Once-a-Month Cooking Family Favorites

My longtime readers know that the biggest problem I have in keeping a budget is in the area of cooking (or lack of) and eating out. Between homeschooling, blogging, and trying to keep up with cleaning the house, I hardly have time to menu plan.

In addition, we’re a super busy family. We have activities going nearly every night of the week, which makes it difficult to get a healthy meal on the table every night and very tempting to hit the nearest restaurant on the way out the door to soccer practice.

Until now.

Once a Month Cooking Family Favorites

Several weeks ago I was contacted about an opportunity to review Once-a-Month Cooking Family Favorites by Mary Beth Lagerborg and Mimi Wilson, and I jumped at the chance. Cooking only once a month seemed like it might solve a lot of problems I have in getting dinner on the table for the family.

I received the book a little over a week ago, and I was immediately impressed by the menu plans. There are 7 menu plans: Two one month plans, two regular two week plans, a two week gluten free plan, a two week summer plan that incorporates lots of grilling, and a two week gourmet plan.

A wide variety of recipes are included, including Chicken Scampi, Mediterranean Burgers, Lime Grilled Mahi-Mahi, and Four Seasons Pizza. The recipes average $2.16 per serving, which is a lot cheaper than dinner out at McDonald’s! Healthier and tastier, too!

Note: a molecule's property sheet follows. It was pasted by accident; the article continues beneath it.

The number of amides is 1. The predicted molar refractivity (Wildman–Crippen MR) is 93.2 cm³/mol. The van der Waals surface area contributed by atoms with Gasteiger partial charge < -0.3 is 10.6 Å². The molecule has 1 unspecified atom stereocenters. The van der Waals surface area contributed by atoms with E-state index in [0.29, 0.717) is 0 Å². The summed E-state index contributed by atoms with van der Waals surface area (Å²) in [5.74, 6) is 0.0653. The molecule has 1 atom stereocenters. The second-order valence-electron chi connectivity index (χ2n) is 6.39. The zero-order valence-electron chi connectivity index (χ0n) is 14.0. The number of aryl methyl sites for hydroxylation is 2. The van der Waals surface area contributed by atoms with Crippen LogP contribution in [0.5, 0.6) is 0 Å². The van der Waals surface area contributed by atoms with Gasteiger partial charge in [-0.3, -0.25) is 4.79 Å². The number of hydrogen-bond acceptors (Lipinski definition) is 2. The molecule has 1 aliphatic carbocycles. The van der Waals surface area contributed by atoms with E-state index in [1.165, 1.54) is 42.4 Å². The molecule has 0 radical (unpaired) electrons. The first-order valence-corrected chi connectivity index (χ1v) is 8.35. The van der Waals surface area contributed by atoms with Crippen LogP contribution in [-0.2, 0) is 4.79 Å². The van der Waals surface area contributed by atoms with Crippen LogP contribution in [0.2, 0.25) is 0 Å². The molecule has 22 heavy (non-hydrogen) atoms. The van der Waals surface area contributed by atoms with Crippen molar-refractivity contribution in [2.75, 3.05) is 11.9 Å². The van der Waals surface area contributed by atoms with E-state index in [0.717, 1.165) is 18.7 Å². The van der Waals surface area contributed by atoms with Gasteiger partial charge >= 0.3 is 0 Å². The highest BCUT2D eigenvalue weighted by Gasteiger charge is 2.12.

Each plan comes with a chart that shows you the recipes, the number of servings, the meat used, the reheating method, what you need to serve the main dish, and a space to write what you’d like to serve on the side.

Also included with each plan is a grocery list, broken down by sections of the grocery store, and a pantry list, which lists items you probably have on hand that will be needed in the recipes.

Beyond the menus and recipes, Once-a-Month Cooking Family Favorites also includes tips and tricks, such as what equipment you’ll need, freezing tips, a section on how to get started, and much more!

I couldn’t wait to give it a whirl.

My Once-a-Month Cooking Adventure

Being new to once a month cooking, I decided to start with a two week plan. I set aside last Friday to shop and cook, which the authors don’t advise. They actually suggest shopping before cooking day, but I only had one day available, so I threw caution to the wind.

I followed the instructions for my menu plan, starting with processing the food. I chopped, grated, and sliced…a lot! I found myself very grateful to my husband for the food processor he bought me for my birthday a few years ago.